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Improving primary human NK cell expansion with a chimeric cytokine receptor

Natural Killer (NK) cells are innate lymphocytes with the ability to lyse tumor cells. One limitation of NK cells when encountering tumor cells is that they can’t control their own proliferation and expansion to increase their numbers at the tumor site. Current approaches to increase NK cell numbers and stimulate NK-cell anti-cancer functions include systemic administration of recombinant cytokines (IL-15, IL-2, or IL-12) that exhibit systemic or local toxicity or constitutive expression of IL-15 in transduced NK cells. Researchers at UCSF have engineered NK cells with a chimeric cytokine receptor (CCR) that provides autocrine signaling through the secretion of IFNγ, which subsequently enhances NK cell proliferation and function to support NK cell anti-cancer immune response specifically at the tumor site while avoiding recombinant cytokine- related toxicity. 

Methods to Prevent and Treat Diffuse Large and Other B Cell Lymphomas

Professor Ameae Walker from the University of California, Riverside, Professor Srividya Swaminathan from the City of Hope Beckman Research Institute and their colleagues have developed a method for the prevention and treatment of B cell lymphomas. This technology works by systemically inhibiting expression of one form of the set of cell surface molecules that allow cells to respond to prolactin. This highly specific technology suppresses the deleterious downstream effects of prolactin that promote and sustain abnormal B cells. This invention is advantageous compared to existing technologies: all measures in mouse models and analysis of human cells suggest it is nontoxic and therefore will have significantly fewer, if any, side effects. It may also be used together with anti-psychotics that elevate prolactin. Finally, the technology includes a method for screening populations susceptible to development of DLBCL and other B lymphomas for early signs of disease. Antimaia Acts at Three Stages of B Lymphoma Development: 1) Antimaia, a splice modulating oligonucleotide (SMO) that decreases expression of the long form of the prolactin receptor, reduces the number of premalignant cells and the formation of abnormal antibody-producing cells. This also improves the symptomatology of autoimmune disease. 2) Antimaia prevents the conversion of premalignant to overt malignant B cells. 3) Antimaia kills B lymphoma cells. Antimaia works by reducing the number of long and intermediate form prolactin receptors (LF/IF PRLR) without effect on short receptors (SFPRLR). PRL, prolactin; Bcl2, B cell lymphoma 2; Myc, a proto-oncogene.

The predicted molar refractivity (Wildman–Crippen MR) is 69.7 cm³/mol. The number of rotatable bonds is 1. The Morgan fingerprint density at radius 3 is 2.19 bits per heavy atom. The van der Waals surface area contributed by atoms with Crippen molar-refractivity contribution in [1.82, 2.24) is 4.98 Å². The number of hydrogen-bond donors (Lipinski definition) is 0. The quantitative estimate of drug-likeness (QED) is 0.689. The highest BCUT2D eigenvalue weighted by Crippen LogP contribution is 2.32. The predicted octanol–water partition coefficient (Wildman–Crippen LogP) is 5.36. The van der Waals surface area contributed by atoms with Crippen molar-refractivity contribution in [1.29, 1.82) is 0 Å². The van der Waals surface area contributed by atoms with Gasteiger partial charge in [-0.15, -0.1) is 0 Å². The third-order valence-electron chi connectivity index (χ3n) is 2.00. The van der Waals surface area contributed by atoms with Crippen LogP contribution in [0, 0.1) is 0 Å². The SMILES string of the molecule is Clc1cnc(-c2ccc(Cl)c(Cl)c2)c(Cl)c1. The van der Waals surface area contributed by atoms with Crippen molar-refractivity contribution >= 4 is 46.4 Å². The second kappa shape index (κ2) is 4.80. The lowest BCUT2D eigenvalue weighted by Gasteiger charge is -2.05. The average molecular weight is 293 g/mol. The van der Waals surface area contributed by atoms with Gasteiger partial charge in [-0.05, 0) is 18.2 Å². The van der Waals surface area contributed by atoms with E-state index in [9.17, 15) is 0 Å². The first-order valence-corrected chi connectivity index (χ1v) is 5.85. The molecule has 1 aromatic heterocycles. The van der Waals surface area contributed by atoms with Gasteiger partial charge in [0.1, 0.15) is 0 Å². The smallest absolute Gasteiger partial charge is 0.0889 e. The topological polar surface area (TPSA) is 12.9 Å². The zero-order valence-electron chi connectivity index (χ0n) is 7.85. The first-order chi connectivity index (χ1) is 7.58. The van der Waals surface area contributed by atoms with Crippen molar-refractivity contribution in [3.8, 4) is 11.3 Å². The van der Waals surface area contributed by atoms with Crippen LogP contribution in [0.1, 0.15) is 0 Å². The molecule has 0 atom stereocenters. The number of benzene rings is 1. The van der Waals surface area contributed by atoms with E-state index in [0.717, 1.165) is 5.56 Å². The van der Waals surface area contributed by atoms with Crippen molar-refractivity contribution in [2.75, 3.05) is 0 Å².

Recombinantly produced p27 for use in screening inhibitors of Cdk4/6;Cyc6/p27 kinase complex

Cyclin Dependent Kinases (Cdk) 4 and 6 promote cell proliferation through their kinase activity. The active cellular form of the Cdk 4 or 6 enzyme forms a complex with both cyclin D (CycD) and p27 in vivo. Current therapeutics that target Cdk4 or 6 were generated in a complex that lacked p27 because of difficulties in expressing a recombinant form of p27. This technology describes a recombinantly produced engineered form of p27 that forms stable complexes with Cdk4/6 and CycD in vitro.

Single-Cell Analysis of Somatic Mutation Burden

Brief description not available

Transformable Smart Peptides as Cancer Therapeutics

Researchers at the University of California, Davis have developed smart, supramolecular, materials that can assemble into nanoparticles. These particles can then be used to target tumor cells.

Integrin Binding to P-Selectin as a Treatment for Cancer and Inflammation

Researchers at the University of California, Davis have developed a potential drug target for cancer and inflammation by studying the binding of integrins to P-selectin.

High Accuracy Machine Learning Model for Predicting Liver Cancer Risk

Researchers at the University of California, Davis have developed a method to predict if patients diagnosed with nonalcoholic fatty liver disease are at risk for developing liver cancer using a machine learning algorithm that analyzes a variety of easily available phenotypes and risk factors.

Humanized, potent monoclonal antibodies against murine and human integrin avb8 for cancer immunotherapy and prevention of corneal scarring after cataract surgery

Immunotherapy has revolutionized the treatment of many cancers, but even for the most sensitive tumor types most patients do not respond to current immunotherapy regimens. One major block to effective anti-tumor immunity is inhibition of the function of effector T cells by active TGFβ in tumors. For this reason, several major pharmaceutical companies have invested substantial resources in developing inhibitors of TGFβ ligands or TGFβ signaling to enhance anti-tumor immunity. However, because TGFβ isoforms (TGFβ1, 2 and 3) play multiple important homeostatic roles, highly effective inhibition of TGFβ function causes severe toxicity, as seen by the embryonic or perinatal lethality of knockout of each of the 3 mammalian TGFβs. Even the relatively ineffective TGFβ inhibitors that have entered clinical trials have been withdrawn because of unacceptable toxicity (cardiac valve thickening and skin cancer). We have thus spent the past 20 years developing drugs targeting TGFβ activating integrins, which only activate a small fraction of extracellular latent TGFβ in precise contexts relevant to specific diseases, with the goal of increasing precision and greatly reducing the potential for toxicity.